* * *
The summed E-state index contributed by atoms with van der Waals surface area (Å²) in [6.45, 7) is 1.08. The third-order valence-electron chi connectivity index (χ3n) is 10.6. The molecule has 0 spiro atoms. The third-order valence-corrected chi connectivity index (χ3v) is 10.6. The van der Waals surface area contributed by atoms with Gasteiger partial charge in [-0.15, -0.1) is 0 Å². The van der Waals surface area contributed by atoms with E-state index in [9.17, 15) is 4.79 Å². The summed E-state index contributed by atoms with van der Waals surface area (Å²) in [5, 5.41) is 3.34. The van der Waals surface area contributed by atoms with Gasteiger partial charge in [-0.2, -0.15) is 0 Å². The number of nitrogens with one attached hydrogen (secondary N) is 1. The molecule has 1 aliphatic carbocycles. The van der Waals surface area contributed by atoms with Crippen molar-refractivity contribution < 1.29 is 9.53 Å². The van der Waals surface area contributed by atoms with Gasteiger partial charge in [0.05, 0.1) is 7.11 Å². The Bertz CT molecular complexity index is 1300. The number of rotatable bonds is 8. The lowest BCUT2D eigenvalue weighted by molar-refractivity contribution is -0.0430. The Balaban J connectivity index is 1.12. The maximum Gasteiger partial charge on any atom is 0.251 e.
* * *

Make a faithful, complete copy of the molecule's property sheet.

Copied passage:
The summed E-state index contributed by atoms with van der Waals surface area (Å²) in [6.45, 7) is 1.08. The third-order valence-electron chi connectivity index (χ3n) is 10.6. The molecule has 0 spiro atoms. The third-order valence-corrected chi connectivity index (χ3v) is 10.6. The van der Waals surface area contributed by atoms with Gasteiger partial charge in [-0.15, -0.1) is 0 Å². The van der Waals surface area contributed by atoms with E-state index in [9.17, 15) is 4.79 Å². The summed E-state index contributed by atoms with van der Waals surface area (Å²) in [5, 5.41) is 3.34. The van der Waals surface area contributed by atoms with Gasteiger partial charge in [-0.2, -0.15) is 0 Å². The number of nitrogens with one attached hydrogen (secondary N) is 1. The molecule has 1 aliphatic carbocycles. The van der Waals surface area contributed by atoms with Crippen molar-refractivity contribution < 1.29 is 9.53 Å². The van der Waals surface area contributed by atoms with Gasteiger partial charge in [0.05, 0.1) is 7.11 Å². The Bertz CT molecular complexity index is 1300. The number of rotatable bonds is 8. The lowest BCUT2D eigenvalue weighted by molar-refractivity contribution is -0.0430. The Balaban J connectivity index is 1.12. The maximum Gasteiger partial charge on any atom is 0.251 e.